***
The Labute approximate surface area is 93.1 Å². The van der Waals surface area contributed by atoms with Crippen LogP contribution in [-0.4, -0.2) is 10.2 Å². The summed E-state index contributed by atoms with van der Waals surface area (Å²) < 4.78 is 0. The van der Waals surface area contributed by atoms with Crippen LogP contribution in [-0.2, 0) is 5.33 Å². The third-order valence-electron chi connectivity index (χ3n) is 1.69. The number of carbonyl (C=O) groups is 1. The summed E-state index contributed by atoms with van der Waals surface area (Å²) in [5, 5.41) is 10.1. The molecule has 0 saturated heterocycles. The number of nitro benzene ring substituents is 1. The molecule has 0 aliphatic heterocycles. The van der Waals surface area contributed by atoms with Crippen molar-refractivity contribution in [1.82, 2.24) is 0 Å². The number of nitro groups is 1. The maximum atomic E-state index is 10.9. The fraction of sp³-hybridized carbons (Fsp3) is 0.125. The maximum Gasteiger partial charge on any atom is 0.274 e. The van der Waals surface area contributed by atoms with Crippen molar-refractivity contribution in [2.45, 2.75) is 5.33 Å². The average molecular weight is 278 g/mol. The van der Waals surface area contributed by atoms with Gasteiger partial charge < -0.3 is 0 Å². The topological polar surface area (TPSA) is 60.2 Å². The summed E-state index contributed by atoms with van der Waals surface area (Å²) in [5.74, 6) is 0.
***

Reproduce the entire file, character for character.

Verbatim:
The Labute approximate surface area is 93.1 Å². The van der Waals surface area contributed by atoms with Crippen LogP contribution in [-0.4, -0.2) is 10.2 Å². The summed E-state index contributed by atoms with van der Waals surface area (Å²) < 4.78 is 0. The van der Waals surface area contributed by atoms with Crippen LogP contribution in [-0.2, 0) is 5.33 Å². The third-order valence-electron chi connectivity index (χ3n) is 1.69. The number of carbonyl (C=O) groups is 1. The summed E-state index contributed by atoms with van der Waals surface area (Å²) in [5, 5.41) is 10.1. The molecule has 0 saturated heterocycles. The number of nitro benzene ring substituents is 1. The molecule has 0 aliphatic heterocycles. The van der Waals surface area contributed by atoms with Crippen molar-refractivity contribution in [1.82, 2.24) is 0 Å². The number of nitro groups is 1. The maximum atomic E-state index is 10.9. The fraction of sp³-hybridized carbons (Fsp3) is 0.125. The maximum Gasteiger partial charge on any atom is 0.274 e. The van der Waals surface area contributed by atoms with Crippen molar-refractivity contribution in [2.45, 2.75) is 5.33 Å². The average molecular weight is 278 g/mol. The van der Waals surface area contributed by atoms with Gasteiger partial charge < -0.3 is 0 Å². The topological polar surface area (TPSA) is 60.2 Å². The summed E-state index contributed by atoms with van der Waals surface area (Å²) in [5.74, 6) is 0.